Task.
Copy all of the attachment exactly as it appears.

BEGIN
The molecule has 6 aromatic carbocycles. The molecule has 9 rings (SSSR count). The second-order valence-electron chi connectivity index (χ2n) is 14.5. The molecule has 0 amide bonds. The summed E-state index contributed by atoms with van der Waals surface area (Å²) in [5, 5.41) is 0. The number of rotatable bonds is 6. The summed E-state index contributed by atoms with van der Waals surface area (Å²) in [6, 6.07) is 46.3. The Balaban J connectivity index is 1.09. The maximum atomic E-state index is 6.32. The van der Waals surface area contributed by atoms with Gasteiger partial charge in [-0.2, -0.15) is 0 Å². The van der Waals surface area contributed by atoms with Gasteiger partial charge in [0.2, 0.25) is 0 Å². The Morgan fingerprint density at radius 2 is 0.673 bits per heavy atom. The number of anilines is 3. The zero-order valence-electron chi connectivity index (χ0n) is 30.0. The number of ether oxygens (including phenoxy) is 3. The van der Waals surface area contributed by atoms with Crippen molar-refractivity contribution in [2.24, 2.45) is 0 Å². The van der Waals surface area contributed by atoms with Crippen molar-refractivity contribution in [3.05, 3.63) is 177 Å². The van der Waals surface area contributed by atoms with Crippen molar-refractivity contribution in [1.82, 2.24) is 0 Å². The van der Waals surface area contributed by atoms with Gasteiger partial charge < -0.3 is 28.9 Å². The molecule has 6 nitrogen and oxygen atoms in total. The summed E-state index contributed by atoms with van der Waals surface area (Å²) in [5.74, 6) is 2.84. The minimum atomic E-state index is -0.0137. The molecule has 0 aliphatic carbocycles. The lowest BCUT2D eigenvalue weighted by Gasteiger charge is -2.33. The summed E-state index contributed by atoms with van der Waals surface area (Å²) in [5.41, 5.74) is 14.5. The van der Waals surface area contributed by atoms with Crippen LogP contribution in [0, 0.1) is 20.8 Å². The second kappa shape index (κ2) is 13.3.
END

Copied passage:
The molecule has 6 aromatic carbocycles. The molecule has 9 rings (SSSR count). The second-order valence-electron chi connectivity index (χ2n) is 14.5. The molecule has 0 amide bonds. The summed E-state index contributed by atoms with van der Waals surface area (Å²) in [5, 5.41) is 0. The number of rotatable bonds is 6. The summed E-state index contributed by atoms with van der Waals surface area (Å²) in [6, 6.07) is 46.3. The Balaban J connectivity index is 1.09. The maximum atomic E-state index is 6.32. The van der Waals surface area contributed by atoms with Gasteiger partial charge in [-0.2, -0.15) is 0 Å². The van der Waals surface area contributed by atoms with Gasteiger partial charge in [0.2, 0.25) is 0 Å². The Morgan fingerprint density at radius 2 is 0.673 bits per heavy atom. The number of anilines is 3. The zero-order valence-electron chi connectivity index (χ0n) is 30.0. The number of ether oxygens (including phenoxy) is 3. The van der Waals surface area contributed by atoms with Crippen molar-refractivity contribution in [2.24, 2.45) is 0 Å². The van der Waals surface area contributed by atoms with Crippen molar-refractivity contribution in [3.05, 3.63) is 177 Å². The van der Waals surface area contributed by atoms with Crippen molar-refractivity contribution in [1.82, 2.24) is 0 Å². The van der Waals surface area contributed by atoms with Gasteiger partial charge < -0.3 is 28.9 Å². The molecule has 6 nitrogen and oxygen atoms in total. The summed E-state index contributed by atoms with van der Waals surface area (Å²) in [5.74, 6) is 2.84. The minimum atomic E-state index is -0.0137. The molecule has 0 aliphatic carbocycles. The lowest BCUT2D eigenvalue weighted by Gasteiger charge is -2.33. The summed E-state index contributed by atoms with van der Waals surface area (Å²) in [5.41, 5.74) is 14.5. The van der Waals surface area contributed by atoms with Crippen LogP contribution in [0, 0.1) is 20.8 Å². The second kappa shape index (κ2) is 13.3.